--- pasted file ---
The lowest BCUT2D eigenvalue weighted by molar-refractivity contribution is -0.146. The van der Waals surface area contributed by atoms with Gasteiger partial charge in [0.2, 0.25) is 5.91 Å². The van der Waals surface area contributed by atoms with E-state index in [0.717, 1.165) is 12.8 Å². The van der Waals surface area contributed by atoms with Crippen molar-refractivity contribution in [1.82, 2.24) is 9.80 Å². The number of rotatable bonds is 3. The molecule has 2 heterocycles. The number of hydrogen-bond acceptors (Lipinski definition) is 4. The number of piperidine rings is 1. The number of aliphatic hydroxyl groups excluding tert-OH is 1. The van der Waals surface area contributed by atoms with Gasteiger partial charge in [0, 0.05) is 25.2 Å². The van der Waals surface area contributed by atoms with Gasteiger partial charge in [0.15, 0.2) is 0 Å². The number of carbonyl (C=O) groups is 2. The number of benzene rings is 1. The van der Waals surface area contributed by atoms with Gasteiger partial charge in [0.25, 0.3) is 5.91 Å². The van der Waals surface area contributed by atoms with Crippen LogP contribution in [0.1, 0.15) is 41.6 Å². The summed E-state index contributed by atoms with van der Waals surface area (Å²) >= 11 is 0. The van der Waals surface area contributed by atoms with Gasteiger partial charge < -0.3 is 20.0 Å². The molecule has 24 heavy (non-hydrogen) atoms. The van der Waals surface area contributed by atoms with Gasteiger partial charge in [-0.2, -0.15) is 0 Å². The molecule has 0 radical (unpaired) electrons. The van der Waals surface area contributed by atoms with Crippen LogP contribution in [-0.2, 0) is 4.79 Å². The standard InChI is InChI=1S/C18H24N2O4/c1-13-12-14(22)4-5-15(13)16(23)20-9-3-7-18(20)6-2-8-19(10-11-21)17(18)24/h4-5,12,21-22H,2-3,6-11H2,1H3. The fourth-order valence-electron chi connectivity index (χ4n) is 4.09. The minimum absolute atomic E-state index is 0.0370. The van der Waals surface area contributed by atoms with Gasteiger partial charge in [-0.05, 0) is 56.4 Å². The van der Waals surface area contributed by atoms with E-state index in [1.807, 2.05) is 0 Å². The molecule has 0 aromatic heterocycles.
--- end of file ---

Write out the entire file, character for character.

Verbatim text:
The lowest BCUT2D eigenvalue weighted by molar-refractivity contribution is -0.146. The van der Waals surface area contributed by atoms with Gasteiger partial charge in [0.2, 0.25) is 5.91 Å². The van der Waals surface area contributed by atoms with E-state index in [0.717, 1.165) is 12.8 Å². The van der Waals surface area contributed by atoms with Crippen molar-refractivity contribution in [1.82, 2.24) is 9.80 Å². The number of rotatable bonds is 3. The molecule has 2 heterocycles. The number of hydrogen-bond acceptors (Lipinski definition) is 4. The number of piperidine rings is 1. The number of aliphatic hydroxyl groups excluding tert-OH is 1. The van der Waals surface area contributed by atoms with Gasteiger partial charge in [0, 0.05) is 25.2 Å². The van der Waals surface area contributed by atoms with Gasteiger partial charge in [0.15, 0.2) is 0 Å². The number of carbonyl (C=O) groups is 2. The number of benzene rings is 1. The van der Waals surface area contributed by atoms with Gasteiger partial charge in [0.25, 0.3) is 5.91 Å². The van der Waals surface area contributed by atoms with Crippen LogP contribution in [0.1, 0.15) is 41.6 Å². The summed E-state index contributed by atoms with van der Waals surface area (Å²) >= 11 is 0. The van der Waals surface area contributed by atoms with Gasteiger partial charge < -0.3 is 20.0 Å². The molecule has 24 heavy (non-hydrogen) atoms. The van der Waals surface area contributed by atoms with Gasteiger partial charge in [-0.2, -0.15) is 0 Å². The molecule has 0 radical (unpaired) electrons. The van der Waals surface area contributed by atoms with Crippen LogP contribution in [-0.2, 0) is 4.79 Å². The standard InChI is InChI=1S/C18H24N2O4/c1-13-12-14(22)4-5-15(13)16(23)20-9-3-7-18(20)6-2-8-19(10-11-21)17(18)24/h4-5,12,21-22H,2-3,6-11H2,1H3. The fourth-order valence-electron chi connectivity index (χ4n) is 4.09. The minimum absolute atomic E-state index is 0.0370. The van der Waals surface area contributed by atoms with Gasteiger partial charge in [-0.05, 0) is 56.4 Å². The van der Waals surface area contributed by atoms with E-state index in [1.807, 2.05) is 0 Å². The molecule has 0 aromatic heterocycles.